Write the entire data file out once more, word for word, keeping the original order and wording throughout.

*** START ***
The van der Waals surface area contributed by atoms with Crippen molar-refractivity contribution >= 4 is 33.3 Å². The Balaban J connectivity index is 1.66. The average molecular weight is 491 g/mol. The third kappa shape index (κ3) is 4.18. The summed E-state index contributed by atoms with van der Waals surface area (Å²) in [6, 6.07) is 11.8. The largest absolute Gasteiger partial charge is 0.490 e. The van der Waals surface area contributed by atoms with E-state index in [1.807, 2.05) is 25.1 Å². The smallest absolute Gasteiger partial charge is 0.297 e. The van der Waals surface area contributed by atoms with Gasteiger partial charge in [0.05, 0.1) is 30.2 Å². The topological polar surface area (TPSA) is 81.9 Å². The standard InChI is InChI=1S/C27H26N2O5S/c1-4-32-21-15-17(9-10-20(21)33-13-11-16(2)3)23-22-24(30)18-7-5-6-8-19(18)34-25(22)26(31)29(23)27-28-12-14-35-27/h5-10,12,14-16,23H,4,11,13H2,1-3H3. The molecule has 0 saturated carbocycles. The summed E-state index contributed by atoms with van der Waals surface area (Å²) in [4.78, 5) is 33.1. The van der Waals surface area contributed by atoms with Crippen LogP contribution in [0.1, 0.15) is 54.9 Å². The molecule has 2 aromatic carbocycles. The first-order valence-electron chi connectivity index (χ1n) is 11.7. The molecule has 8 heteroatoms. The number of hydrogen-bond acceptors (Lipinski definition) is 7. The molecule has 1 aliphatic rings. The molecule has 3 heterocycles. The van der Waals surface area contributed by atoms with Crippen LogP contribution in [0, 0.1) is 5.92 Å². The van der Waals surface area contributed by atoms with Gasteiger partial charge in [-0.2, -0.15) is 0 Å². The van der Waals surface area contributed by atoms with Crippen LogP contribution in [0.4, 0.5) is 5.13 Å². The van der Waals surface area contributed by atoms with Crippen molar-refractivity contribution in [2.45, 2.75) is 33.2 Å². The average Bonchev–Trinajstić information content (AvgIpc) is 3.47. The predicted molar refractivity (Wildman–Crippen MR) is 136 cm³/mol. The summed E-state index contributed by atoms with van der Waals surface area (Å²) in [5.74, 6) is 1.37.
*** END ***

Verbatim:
The van der Waals surface area contributed by atoms with Crippen molar-refractivity contribution >= 4 is 33.3 Å². The Balaban J connectivity index is 1.66. The average molecular weight is 491 g/mol. The third kappa shape index (κ3) is 4.18. The summed E-state index contributed by atoms with van der Waals surface area (Å²) in [6, 6.07) is 11.8. The largest absolute Gasteiger partial charge is 0.490 e. The van der Waals surface area contributed by atoms with E-state index in [1.807, 2.05) is 25.1 Å². The smallest absolute Gasteiger partial charge is 0.297 e. The van der Waals surface area contributed by atoms with Gasteiger partial charge in [0.05, 0.1) is 30.2 Å². The topological polar surface area (TPSA) is 81.9 Å². The standard InChI is InChI=1S/C27H26N2O5S/c1-4-32-21-15-17(9-10-20(21)33-13-11-16(2)3)23-22-24(30)18-7-5-6-8-19(18)34-25(22)26(31)29(23)27-28-12-14-35-27/h5-10,12,14-16,23H,4,11,13H2,1-3H3. The molecule has 0 saturated carbocycles. The summed E-state index contributed by atoms with van der Waals surface area (Å²) in [4.78, 5) is 33.1. The van der Waals surface area contributed by atoms with Crippen LogP contribution in [0.1, 0.15) is 54.9 Å². The molecule has 2 aromatic carbocycles. The first-order valence-electron chi connectivity index (χ1n) is 11.7. The molecule has 8 heteroatoms. The number of hydrogen-bond acceptors (Lipinski definition) is 7. The molecule has 1 aliphatic rings. The molecule has 3 heterocycles. The van der Waals surface area contributed by atoms with Crippen LogP contribution in [0, 0.1) is 5.92 Å². The van der Waals surface area contributed by atoms with Gasteiger partial charge in [-0.2, -0.15) is 0 Å². The van der Waals surface area contributed by atoms with Crippen LogP contribution in [0.4, 0.5) is 5.13 Å². The van der Waals surface area contributed by atoms with Crippen molar-refractivity contribution in [2.45, 2.75) is 33.2 Å². The average Bonchev–Trinajstić information content (AvgIpc) is 3.47. The predicted molar refractivity (Wildman–Crippen MR) is 136 cm³/mol. The summed E-state index contributed by atoms with van der Waals surface area (Å²) in [5.74, 6) is 1.37.